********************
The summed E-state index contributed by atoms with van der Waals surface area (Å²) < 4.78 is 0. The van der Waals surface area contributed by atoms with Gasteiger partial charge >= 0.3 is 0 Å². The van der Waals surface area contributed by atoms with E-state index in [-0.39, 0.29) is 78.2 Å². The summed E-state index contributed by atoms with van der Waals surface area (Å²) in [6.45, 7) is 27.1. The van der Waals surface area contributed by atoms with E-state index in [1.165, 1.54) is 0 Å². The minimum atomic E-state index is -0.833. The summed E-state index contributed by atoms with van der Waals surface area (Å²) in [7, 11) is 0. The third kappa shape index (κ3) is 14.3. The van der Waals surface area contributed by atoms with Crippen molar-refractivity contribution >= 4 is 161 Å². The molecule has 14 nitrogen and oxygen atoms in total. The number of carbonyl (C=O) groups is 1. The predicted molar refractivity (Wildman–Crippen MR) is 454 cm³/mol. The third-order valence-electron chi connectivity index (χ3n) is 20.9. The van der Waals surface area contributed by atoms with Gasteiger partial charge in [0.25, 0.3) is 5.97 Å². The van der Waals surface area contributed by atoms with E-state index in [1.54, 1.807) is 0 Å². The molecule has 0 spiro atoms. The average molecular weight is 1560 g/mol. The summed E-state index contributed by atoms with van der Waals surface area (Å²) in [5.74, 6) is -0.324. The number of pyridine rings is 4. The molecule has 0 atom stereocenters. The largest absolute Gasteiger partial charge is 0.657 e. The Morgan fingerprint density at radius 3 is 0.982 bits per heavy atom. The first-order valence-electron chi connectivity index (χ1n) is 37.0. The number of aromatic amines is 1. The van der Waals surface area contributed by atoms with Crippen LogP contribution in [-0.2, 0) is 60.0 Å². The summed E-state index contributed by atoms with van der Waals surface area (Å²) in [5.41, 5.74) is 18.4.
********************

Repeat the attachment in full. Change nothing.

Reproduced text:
The summed E-state index contributed by atoms with van der Waals surface area (Å²) < 4.78 is 0. The van der Waals surface area contributed by atoms with Gasteiger partial charge >= 0.3 is 0 Å². The van der Waals surface area contributed by atoms with E-state index in [-0.39, 0.29) is 78.2 Å². The summed E-state index contributed by atoms with van der Waals surface area (Å²) in [6.45, 7) is 27.1. The van der Waals surface area contributed by atoms with E-state index in [1.165, 1.54) is 0 Å². The minimum atomic E-state index is -0.833. The summed E-state index contributed by atoms with van der Waals surface area (Å²) in [7, 11) is 0. The third kappa shape index (κ3) is 14.3. The van der Waals surface area contributed by atoms with Crippen molar-refractivity contribution >= 4 is 161 Å². The molecule has 14 nitrogen and oxygen atoms in total. The number of carbonyl (C=O) groups is 1. The predicted molar refractivity (Wildman–Crippen MR) is 454 cm³/mol. The third-order valence-electron chi connectivity index (χ3n) is 20.9. The van der Waals surface area contributed by atoms with Gasteiger partial charge in [0.25, 0.3) is 5.97 Å². The van der Waals surface area contributed by atoms with E-state index in [1.54, 1.807) is 0 Å². The molecule has 0 spiro atoms. The average molecular weight is 1560 g/mol. The summed E-state index contributed by atoms with van der Waals surface area (Å²) in [5.74, 6) is -0.324. The number of pyridine rings is 4. The molecule has 0 atom stereocenters. The largest absolute Gasteiger partial charge is 0.657 e. The Morgan fingerprint density at radius 3 is 0.982 bits per heavy atom. The first-order valence-electron chi connectivity index (χ1n) is 37.0. The number of aromatic amines is 1. The van der Waals surface area contributed by atoms with Crippen LogP contribution in [-0.2, 0) is 60.0 Å². The summed E-state index contributed by atoms with van der Waals surface area (Å²) in [5.41, 5.74) is 18.4.